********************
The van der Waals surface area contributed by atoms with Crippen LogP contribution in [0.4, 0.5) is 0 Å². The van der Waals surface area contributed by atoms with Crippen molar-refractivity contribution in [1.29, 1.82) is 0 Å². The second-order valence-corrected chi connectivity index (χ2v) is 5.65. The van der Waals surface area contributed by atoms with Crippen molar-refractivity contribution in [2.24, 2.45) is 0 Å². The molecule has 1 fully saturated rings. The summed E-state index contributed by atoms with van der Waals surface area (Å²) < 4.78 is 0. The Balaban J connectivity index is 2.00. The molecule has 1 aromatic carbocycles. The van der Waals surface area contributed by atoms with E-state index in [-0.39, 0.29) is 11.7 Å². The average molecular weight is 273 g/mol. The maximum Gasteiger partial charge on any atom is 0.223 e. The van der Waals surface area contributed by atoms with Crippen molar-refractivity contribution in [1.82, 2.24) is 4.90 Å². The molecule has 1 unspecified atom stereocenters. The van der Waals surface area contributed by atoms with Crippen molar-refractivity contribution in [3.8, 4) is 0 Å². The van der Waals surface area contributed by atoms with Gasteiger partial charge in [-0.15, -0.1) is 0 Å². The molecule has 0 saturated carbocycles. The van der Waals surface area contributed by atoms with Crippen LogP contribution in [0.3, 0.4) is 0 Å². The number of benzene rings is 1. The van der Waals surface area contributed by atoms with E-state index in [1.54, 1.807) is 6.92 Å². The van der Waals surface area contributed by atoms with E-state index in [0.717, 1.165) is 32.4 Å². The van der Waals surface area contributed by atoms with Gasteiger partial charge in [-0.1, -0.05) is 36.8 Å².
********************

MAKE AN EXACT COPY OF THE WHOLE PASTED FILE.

The van der Waals surface area contributed by atoms with Crippen LogP contribution in [0.4, 0.5) is 0 Å². The van der Waals surface area contributed by atoms with Crippen molar-refractivity contribution in [1.29, 1.82) is 0 Å². The second-order valence-corrected chi connectivity index (χ2v) is 5.65. The van der Waals surface area contributed by atoms with Crippen molar-refractivity contribution in [2.24, 2.45) is 0 Å². The molecule has 1 fully saturated rings. The summed E-state index contributed by atoms with van der Waals surface area (Å²) < 4.78 is 0. The Balaban J connectivity index is 2.00. The molecule has 1 aromatic carbocycles. The van der Waals surface area contributed by atoms with E-state index in [-0.39, 0.29) is 11.7 Å². The average molecular weight is 273 g/mol. The maximum Gasteiger partial charge on any atom is 0.223 e. The van der Waals surface area contributed by atoms with Crippen molar-refractivity contribution in [1.82, 2.24) is 4.90 Å². The molecule has 1 unspecified atom stereocenters. The van der Waals surface area contributed by atoms with Crippen molar-refractivity contribution in [3.8, 4) is 0 Å². The van der Waals surface area contributed by atoms with Gasteiger partial charge in [-0.15, -0.1) is 0 Å². The molecule has 0 saturated carbocycles. The van der Waals surface area contributed by atoms with Crippen LogP contribution in [0.3, 0.4) is 0 Å². The number of benzene rings is 1. The van der Waals surface area contributed by atoms with E-state index in [1.54, 1.807) is 6.92 Å². The van der Waals surface area contributed by atoms with E-state index in [0.717, 1.165) is 32.4 Å². The van der Waals surface area contributed by atoms with Gasteiger partial charge in [-0.1, -0.05) is 36.8 Å².